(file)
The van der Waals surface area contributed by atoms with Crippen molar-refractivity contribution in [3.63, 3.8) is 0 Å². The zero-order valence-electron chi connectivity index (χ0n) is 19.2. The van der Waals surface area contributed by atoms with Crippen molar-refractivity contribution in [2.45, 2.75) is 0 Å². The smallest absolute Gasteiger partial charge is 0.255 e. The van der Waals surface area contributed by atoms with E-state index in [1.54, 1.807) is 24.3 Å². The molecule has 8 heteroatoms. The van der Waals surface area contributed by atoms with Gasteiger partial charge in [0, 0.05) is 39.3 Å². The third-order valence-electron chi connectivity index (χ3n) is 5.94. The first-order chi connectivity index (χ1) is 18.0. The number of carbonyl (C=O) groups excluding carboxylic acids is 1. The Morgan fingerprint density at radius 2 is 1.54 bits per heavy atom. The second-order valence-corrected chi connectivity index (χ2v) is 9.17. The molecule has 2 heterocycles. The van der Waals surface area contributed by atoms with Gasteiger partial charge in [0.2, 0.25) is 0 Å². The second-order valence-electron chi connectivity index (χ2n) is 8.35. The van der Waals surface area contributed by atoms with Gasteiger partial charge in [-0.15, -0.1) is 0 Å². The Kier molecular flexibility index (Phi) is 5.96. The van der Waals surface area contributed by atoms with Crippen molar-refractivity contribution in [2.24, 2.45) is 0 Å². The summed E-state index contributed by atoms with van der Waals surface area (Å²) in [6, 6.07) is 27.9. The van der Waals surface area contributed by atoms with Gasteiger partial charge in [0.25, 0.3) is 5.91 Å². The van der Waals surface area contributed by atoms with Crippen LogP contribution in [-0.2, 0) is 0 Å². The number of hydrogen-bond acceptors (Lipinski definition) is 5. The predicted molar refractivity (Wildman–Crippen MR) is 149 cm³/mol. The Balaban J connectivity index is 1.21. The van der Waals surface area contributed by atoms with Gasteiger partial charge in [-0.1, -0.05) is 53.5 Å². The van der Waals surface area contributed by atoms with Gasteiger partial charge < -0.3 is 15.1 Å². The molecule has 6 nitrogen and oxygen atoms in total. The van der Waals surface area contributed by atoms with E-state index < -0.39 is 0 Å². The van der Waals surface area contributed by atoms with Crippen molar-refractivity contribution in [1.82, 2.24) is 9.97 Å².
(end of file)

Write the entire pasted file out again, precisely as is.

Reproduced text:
The van der Waals surface area contributed by atoms with Crippen molar-refractivity contribution in [3.63, 3.8) is 0 Å². The zero-order valence-electron chi connectivity index (χ0n) is 19.2. The van der Waals surface area contributed by atoms with Crippen molar-refractivity contribution in [2.45, 2.75) is 0 Å². The smallest absolute Gasteiger partial charge is 0.255 e. The van der Waals surface area contributed by atoms with E-state index in [1.54, 1.807) is 24.3 Å². The molecule has 8 heteroatoms. The van der Waals surface area contributed by atoms with Gasteiger partial charge in [0, 0.05) is 39.3 Å². The third-order valence-electron chi connectivity index (χ3n) is 5.94. The first-order chi connectivity index (χ1) is 18.0. The number of carbonyl (C=O) groups excluding carboxylic acids is 1. The Morgan fingerprint density at radius 2 is 1.54 bits per heavy atom. The second-order valence-corrected chi connectivity index (χ2v) is 9.17. The molecule has 2 heterocycles. The van der Waals surface area contributed by atoms with Gasteiger partial charge in [0.2, 0.25) is 0 Å². The second-order valence-electron chi connectivity index (χ2n) is 8.35. The van der Waals surface area contributed by atoms with Gasteiger partial charge in [-0.15, -0.1) is 0 Å². The Kier molecular flexibility index (Phi) is 5.96. The van der Waals surface area contributed by atoms with Crippen molar-refractivity contribution in [2.24, 2.45) is 0 Å². The summed E-state index contributed by atoms with van der Waals surface area (Å²) in [6, 6.07) is 27.9. The van der Waals surface area contributed by atoms with Gasteiger partial charge in [0.25, 0.3) is 5.91 Å². The van der Waals surface area contributed by atoms with Crippen LogP contribution in [-0.2, 0) is 0 Å². The number of hydrogen-bond acceptors (Lipinski definition) is 5. The predicted molar refractivity (Wildman–Crippen MR) is 149 cm³/mol. The Balaban J connectivity index is 1.21. The van der Waals surface area contributed by atoms with Gasteiger partial charge in [-0.1, -0.05) is 53.5 Å². The van der Waals surface area contributed by atoms with Gasteiger partial charge < -0.3 is 15.1 Å². The molecule has 6 nitrogen and oxygen atoms in total. The van der Waals surface area contributed by atoms with E-state index < -0.39 is 0 Å². The van der Waals surface area contributed by atoms with Crippen molar-refractivity contribution in [1.82, 2.24) is 9.97 Å².